Other than the Demolition Shots and the regular gun, your character is limited to only one other move: the mighty coffin twirl. This fast move gets rid of all enemies directly surrounding you, but loses track of your beats. Our hero tends to lumber around, kind of like you would expect with a heavy coffin on his back. He tends to be a little slow, and could have used a few more defensive moves, in my opinion.
We’ve already established that the cut scenes are among the most impressive this reviewer has ever seen, but the in game graphics aren’t too shabby, either. In fact, the transition from cinema to game play is extremely smooth, without there being a glaring difference. The in game graphics are using a similar style of cel-shading as the cut scenes, but tend to not look as clear, and get a little lost in non-stop explosions and gun play.
Each of the six levels is unique, and ultimately offers several different styles of backgrounds in each. The enemies are also different from level to level, adding a lot to the overall style of this game.
What GunGrave lacks in depth it overcompensates with style. The characters themselves are designed by Yasuhiro Nightow, who is probably best known for his work with the anime Trigun. There is no doubt that the game does a great job of making you feel like you are playing an anime, something that has been attempted, but never quite like this.
The music also fits perfectly with the general mood of the game. In the club scenes, for example, there is overpowering techno beats muting the gun shots and ultra-violence. Yet in the China town there is a really wonderful ambience that actually sounds like the background looks. And it doesn’t stop there, a lot of the music actually reminds me of other anime’s, most notably Akira and the Cowboy Beebop series.
Presentation wise there aren’t a lot of games like GunGrave. And it almost pains me because I want to like it so much based on my love for the production value. The cut scenes are actually engaging, and beautifully acted (all in Japanese, I might add). Heck, even the intro before the title screen is as good as anything animated I’ve seen on the big screen recently.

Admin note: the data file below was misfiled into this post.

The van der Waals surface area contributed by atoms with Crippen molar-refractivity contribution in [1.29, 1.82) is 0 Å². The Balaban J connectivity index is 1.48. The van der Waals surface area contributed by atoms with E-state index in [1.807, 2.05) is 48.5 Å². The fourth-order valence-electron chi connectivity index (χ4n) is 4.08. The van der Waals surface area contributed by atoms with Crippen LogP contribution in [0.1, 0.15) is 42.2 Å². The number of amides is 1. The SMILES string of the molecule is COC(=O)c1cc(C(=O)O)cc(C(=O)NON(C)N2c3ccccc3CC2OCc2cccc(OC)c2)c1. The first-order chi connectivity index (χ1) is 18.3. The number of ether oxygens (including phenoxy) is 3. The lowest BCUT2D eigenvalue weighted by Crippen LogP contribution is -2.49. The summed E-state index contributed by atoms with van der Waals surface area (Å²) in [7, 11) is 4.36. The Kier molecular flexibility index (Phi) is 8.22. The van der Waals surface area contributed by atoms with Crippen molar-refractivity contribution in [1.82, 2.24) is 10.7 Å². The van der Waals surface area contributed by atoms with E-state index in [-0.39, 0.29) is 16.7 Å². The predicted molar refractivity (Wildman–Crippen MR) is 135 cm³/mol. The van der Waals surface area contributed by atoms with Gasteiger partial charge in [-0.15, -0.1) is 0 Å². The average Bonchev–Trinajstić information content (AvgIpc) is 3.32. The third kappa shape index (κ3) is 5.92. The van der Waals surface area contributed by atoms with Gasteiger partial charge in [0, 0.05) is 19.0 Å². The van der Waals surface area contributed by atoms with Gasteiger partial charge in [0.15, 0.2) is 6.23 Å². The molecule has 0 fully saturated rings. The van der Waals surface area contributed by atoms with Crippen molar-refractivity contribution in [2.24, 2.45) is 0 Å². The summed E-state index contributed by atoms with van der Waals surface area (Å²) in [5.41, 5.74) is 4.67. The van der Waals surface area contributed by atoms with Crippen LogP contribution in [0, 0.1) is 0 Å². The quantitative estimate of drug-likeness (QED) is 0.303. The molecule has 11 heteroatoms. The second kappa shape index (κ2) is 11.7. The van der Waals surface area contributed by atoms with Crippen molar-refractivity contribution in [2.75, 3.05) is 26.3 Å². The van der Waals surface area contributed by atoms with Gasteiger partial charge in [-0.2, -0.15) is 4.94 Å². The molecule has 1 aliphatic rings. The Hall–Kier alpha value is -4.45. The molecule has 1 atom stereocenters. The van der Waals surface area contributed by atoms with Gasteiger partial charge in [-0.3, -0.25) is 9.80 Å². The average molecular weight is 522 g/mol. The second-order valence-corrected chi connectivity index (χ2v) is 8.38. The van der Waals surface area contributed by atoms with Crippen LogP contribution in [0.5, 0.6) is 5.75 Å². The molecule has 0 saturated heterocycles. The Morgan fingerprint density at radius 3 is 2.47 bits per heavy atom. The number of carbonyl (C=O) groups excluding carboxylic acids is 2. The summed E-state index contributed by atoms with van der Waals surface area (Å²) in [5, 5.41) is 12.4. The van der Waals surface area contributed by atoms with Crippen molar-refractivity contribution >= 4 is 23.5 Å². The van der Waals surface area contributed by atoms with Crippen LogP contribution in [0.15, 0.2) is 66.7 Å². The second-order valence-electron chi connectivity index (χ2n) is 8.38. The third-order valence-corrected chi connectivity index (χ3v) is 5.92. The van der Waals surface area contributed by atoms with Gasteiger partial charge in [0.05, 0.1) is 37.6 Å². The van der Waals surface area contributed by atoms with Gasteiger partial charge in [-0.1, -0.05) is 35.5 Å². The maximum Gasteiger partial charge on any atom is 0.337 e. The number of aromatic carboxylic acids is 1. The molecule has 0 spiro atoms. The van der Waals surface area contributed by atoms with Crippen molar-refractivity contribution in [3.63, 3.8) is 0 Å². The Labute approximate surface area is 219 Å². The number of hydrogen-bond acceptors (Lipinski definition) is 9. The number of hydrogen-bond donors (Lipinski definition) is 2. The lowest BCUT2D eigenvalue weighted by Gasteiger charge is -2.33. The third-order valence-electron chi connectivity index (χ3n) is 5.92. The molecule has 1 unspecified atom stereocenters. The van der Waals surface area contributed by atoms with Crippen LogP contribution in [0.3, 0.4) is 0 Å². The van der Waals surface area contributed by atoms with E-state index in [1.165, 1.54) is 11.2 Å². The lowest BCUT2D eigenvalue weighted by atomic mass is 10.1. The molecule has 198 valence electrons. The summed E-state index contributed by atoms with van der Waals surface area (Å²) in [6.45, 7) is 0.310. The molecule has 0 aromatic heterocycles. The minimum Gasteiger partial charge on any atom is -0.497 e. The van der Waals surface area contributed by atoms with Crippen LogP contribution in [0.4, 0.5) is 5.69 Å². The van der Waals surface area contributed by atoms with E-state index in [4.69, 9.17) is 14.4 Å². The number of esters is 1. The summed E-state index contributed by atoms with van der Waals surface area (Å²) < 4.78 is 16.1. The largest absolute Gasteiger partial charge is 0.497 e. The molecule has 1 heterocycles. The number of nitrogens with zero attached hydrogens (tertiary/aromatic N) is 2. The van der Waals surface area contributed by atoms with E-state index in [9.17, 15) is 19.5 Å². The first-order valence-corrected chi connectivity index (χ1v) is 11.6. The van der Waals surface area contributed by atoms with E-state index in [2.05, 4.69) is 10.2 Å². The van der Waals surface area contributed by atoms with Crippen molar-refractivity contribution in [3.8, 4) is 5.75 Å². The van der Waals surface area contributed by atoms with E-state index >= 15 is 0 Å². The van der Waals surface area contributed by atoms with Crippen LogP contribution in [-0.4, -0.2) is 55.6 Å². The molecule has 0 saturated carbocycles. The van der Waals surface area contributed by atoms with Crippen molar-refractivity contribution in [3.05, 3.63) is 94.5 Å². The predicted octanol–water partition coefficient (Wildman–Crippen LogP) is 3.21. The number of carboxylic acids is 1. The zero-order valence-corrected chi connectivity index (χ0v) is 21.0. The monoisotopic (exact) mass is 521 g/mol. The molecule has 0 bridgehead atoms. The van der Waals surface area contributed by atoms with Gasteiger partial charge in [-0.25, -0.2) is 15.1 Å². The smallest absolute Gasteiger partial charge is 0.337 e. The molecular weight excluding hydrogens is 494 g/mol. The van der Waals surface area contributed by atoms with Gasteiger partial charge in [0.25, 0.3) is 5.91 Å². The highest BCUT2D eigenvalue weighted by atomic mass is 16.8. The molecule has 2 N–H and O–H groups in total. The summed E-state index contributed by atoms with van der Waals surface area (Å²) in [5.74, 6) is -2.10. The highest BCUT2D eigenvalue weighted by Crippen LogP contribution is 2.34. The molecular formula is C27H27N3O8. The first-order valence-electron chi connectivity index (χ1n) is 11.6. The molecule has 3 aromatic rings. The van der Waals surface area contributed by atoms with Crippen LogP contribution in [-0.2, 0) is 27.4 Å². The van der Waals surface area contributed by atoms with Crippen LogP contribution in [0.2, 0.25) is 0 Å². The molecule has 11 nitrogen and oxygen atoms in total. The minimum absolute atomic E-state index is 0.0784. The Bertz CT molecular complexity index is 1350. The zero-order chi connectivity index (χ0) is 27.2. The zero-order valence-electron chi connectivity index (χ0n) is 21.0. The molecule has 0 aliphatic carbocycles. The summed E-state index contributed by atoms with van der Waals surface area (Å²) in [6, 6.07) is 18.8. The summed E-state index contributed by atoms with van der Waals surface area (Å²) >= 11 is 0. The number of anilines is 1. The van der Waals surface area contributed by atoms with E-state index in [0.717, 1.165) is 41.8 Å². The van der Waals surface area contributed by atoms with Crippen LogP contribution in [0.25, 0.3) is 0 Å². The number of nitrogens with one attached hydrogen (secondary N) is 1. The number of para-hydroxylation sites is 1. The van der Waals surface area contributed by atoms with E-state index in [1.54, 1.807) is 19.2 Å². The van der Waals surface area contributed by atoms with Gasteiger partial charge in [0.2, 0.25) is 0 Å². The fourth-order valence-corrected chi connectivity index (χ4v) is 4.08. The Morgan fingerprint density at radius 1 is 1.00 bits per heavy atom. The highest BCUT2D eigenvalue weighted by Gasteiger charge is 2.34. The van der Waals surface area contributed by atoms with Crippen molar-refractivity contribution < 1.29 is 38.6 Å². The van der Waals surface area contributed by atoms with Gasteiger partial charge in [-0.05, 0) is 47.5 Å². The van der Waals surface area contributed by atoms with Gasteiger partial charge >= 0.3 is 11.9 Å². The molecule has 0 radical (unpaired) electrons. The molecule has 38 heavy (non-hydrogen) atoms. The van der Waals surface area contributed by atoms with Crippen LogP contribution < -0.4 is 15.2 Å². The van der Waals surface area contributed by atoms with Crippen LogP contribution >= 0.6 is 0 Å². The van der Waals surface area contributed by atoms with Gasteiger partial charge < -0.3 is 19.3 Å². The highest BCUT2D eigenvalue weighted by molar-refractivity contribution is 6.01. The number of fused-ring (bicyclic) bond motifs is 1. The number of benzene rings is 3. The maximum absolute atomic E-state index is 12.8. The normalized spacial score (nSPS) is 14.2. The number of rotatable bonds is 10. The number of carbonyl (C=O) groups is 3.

Ultimately this is just an arcade game masquerading as a PlayStation 2 title. And perhaps that’s exactly how it should be enjoyed and graded. Like almost every arcade game, GunGrave can be finished in a matter of hours. This can be good if you’re just looking for something short and sweet to play through, or bad if you really want to get the most out of your $50.
GunGrave is a solid arcade experience, but not a fulfilling console game. It’s pretty, and it sounds amazing, but it’s a limited experience that is great for a rental, or when the game goes into the budget bin. I have found myself play through it a few times, especially to show friends, but there just isn’t enough here to keep people interested for more than a weekend.
Hopefully Sega will see the potential and this franchise and develop a sequel that is more than just a three-hour tour.
Like the Rock, Con Air, and countless other action movies, Segaâ€™s newest action game is loud, violent, and exciting, but lacks depth. But is that all bad? Can style make up for substance? In this case it all depends on how often you frequented arcades as a kid.
Rating: 7 Average
* The product in this article was sent to us by the developer/company.
It's questionable how accurate this is, but this is all that's known about Cyril Lachel: A struggling writer by trade, Cyril has been living off a diet of bad games, and a highly suspect amount of propaganda. Highly cynical, Cyril has taken to question what companies say and do, falling ever further into a form of delusional madness. With the help of quality games, and some greener pastures on the horizon, this back-to-basics newsman has returned to provide news so early in the morning that only insomniacs are awake.